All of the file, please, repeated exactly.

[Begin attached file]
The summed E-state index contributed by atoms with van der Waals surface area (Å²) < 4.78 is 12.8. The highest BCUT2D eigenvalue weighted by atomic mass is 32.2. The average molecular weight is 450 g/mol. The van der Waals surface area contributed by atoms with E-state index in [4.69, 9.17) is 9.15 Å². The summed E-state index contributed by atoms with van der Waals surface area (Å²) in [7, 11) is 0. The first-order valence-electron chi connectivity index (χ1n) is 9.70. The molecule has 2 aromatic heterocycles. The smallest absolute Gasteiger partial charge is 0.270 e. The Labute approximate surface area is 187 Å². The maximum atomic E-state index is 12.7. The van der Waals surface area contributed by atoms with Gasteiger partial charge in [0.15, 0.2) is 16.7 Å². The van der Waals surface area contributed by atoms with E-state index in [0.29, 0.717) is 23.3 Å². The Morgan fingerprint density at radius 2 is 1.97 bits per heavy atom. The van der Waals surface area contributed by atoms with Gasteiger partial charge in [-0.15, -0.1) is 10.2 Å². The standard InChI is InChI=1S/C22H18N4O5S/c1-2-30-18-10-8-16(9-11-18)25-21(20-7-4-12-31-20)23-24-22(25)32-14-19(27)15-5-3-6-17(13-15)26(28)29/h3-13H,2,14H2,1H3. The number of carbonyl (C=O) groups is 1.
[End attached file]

The summed E-state index contributed by atoms with van der Waals surface area (Å²) < 4.78 is 12.8. The highest BCUT2D eigenvalue weighted by atomic mass is 32.2. The average molecular weight is 450 g/mol. The van der Waals surface area contributed by atoms with E-state index in [4.69, 9.17) is 9.15 Å². The summed E-state index contributed by atoms with van der Waals surface area (Å²) in [7, 11) is 0. The first-order valence-electron chi connectivity index (χ1n) is 9.70. The molecule has 2 aromatic heterocycles. The smallest absolute Gasteiger partial charge is 0.270 e. The Labute approximate surface area is 187 Å². The maximum atomic E-state index is 12.7. The van der Waals surface area contributed by atoms with Gasteiger partial charge in [0.15, 0.2) is 16.7 Å². The van der Waals surface area contributed by atoms with E-state index in [0.29, 0.717) is 23.3 Å². The Morgan fingerprint density at radius 2 is 1.97 bits per heavy atom. The van der Waals surface area contributed by atoms with Gasteiger partial charge in [-0.15, -0.1) is 10.2 Å². The standard InChI is InChI=1S/C22H18N4O5S/c1-2-30-18-10-8-16(9-11-18)25-21(20-7-4-12-31-20)23-24-22(25)32-14-19(27)15-5-3-6-17(13-15)26(28)29/h3-13H,2,14H2,1H3. The number of carbonyl (C=O) groups is 1.